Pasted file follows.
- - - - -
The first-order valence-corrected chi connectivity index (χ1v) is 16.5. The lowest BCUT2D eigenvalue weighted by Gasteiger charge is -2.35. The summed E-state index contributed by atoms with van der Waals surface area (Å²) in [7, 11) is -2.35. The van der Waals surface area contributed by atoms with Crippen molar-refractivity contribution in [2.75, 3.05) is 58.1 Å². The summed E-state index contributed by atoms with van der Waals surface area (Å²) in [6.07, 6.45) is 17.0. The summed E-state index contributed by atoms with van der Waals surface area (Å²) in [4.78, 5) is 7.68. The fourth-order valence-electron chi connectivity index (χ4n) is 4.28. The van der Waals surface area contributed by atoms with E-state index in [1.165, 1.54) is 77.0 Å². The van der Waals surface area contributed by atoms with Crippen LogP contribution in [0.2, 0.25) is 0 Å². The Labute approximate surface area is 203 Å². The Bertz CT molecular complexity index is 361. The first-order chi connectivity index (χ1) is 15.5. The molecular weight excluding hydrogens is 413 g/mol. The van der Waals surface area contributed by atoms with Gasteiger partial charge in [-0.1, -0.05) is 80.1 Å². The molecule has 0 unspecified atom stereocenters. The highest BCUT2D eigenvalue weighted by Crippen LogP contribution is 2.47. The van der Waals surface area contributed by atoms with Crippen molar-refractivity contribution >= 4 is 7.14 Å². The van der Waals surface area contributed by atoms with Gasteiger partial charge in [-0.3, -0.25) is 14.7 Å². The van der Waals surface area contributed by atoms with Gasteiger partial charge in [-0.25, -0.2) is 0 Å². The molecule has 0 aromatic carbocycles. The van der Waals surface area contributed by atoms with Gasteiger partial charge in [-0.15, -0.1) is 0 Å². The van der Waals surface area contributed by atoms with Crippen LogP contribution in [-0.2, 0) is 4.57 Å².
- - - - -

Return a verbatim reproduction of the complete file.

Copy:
The first-order valence-corrected chi connectivity index (χ1v) is 16.5. The lowest BCUT2D eigenvalue weighted by Gasteiger charge is -2.35. The summed E-state index contributed by atoms with van der Waals surface area (Å²) in [7, 11) is -2.35. The van der Waals surface area contributed by atoms with Crippen molar-refractivity contribution in [2.75, 3.05) is 58.1 Å². The summed E-state index contributed by atoms with van der Waals surface area (Å²) in [6.07, 6.45) is 17.0. The summed E-state index contributed by atoms with van der Waals surface area (Å²) in [4.78, 5) is 7.68. The fourth-order valence-electron chi connectivity index (χ4n) is 4.28. The van der Waals surface area contributed by atoms with E-state index in [1.165, 1.54) is 77.0 Å². The van der Waals surface area contributed by atoms with Crippen LogP contribution in [0.2, 0.25) is 0 Å². The Labute approximate surface area is 203 Å². The Bertz CT molecular complexity index is 361. The first-order chi connectivity index (χ1) is 15.5. The molecular weight excluding hydrogens is 413 g/mol. The van der Waals surface area contributed by atoms with Gasteiger partial charge in [-0.1, -0.05) is 80.1 Å². The molecule has 0 unspecified atom stereocenters. The highest BCUT2D eigenvalue weighted by Crippen LogP contribution is 2.47. The van der Waals surface area contributed by atoms with Crippen molar-refractivity contribution >= 4 is 7.14 Å². The van der Waals surface area contributed by atoms with Gasteiger partial charge in [-0.3, -0.25) is 14.7 Å². The van der Waals surface area contributed by atoms with Gasteiger partial charge in [-0.25, -0.2) is 0 Å². The molecule has 0 aromatic carbocycles. The van der Waals surface area contributed by atoms with Gasteiger partial charge in [-0.15, -0.1) is 0 Å². The van der Waals surface area contributed by atoms with Crippen LogP contribution in [-0.2, 0) is 4.57 Å².